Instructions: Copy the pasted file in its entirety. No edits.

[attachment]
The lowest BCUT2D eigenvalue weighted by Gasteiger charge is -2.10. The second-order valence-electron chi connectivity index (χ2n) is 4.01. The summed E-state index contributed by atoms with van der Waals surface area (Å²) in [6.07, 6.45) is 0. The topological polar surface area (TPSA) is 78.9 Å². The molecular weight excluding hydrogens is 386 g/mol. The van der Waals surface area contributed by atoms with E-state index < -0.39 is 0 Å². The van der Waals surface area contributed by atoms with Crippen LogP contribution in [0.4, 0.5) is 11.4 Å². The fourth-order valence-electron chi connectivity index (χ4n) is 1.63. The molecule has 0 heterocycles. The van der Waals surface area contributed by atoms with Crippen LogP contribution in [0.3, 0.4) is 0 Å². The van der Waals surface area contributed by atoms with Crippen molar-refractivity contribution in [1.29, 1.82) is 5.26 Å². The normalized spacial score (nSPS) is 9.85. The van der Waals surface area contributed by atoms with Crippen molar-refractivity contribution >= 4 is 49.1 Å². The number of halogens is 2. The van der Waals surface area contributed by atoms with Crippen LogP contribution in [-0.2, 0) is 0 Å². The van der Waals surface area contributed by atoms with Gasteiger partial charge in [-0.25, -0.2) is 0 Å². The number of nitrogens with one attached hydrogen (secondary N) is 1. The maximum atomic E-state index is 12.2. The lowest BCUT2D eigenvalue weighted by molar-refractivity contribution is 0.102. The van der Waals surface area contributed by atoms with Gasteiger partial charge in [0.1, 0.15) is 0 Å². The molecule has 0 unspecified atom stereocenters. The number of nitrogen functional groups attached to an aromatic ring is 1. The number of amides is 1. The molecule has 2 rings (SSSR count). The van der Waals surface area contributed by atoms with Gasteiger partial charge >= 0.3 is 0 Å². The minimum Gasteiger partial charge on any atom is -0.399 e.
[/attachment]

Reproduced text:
The lowest BCUT2D eigenvalue weighted by Gasteiger charge is -2.10. The second-order valence-electron chi connectivity index (χ2n) is 4.01. The summed E-state index contributed by atoms with van der Waals surface area (Å²) in [6.07, 6.45) is 0. The topological polar surface area (TPSA) is 78.9 Å². The molecular weight excluding hydrogens is 386 g/mol. The van der Waals surface area contributed by atoms with E-state index < -0.39 is 0 Å². The van der Waals surface area contributed by atoms with Crippen LogP contribution in [0.4, 0.5) is 11.4 Å². The fourth-order valence-electron chi connectivity index (χ4n) is 1.63. The molecule has 0 heterocycles. The van der Waals surface area contributed by atoms with Crippen LogP contribution in [0.3, 0.4) is 0 Å². The van der Waals surface area contributed by atoms with Crippen molar-refractivity contribution in [1.29, 1.82) is 5.26 Å². The normalized spacial score (nSPS) is 9.85. The van der Waals surface area contributed by atoms with Crippen molar-refractivity contribution >= 4 is 49.1 Å². The number of halogens is 2. The van der Waals surface area contributed by atoms with Crippen LogP contribution in [-0.2, 0) is 0 Å². The van der Waals surface area contributed by atoms with Gasteiger partial charge in [-0.25, -0.2) is 0 Å². The number of nitrogens with one attached hydrogen (secondary N) is 1. The maximum atomic E-state index is 12.2. The lowest BCUT2D eigenvalue weighted by molar-refractivity contribution is 0.102. The van der Waals surface area contributed by atoms with Gasteiger partial charge in [0.1, 0.15) is 0 Å². The molecule has 0 unspecified atom stereocenters. The number of nitrogen functional groups attached to an aromatic ring is 1. The number of amides is 1. The molecule has 2 rings (SSSR count). The van der Waals surface area contributed by atoms with Gasteiger partial charge >= 0.3 is 0 Å². The minimum Gasteiger partial charge on any atom is -0.399 e.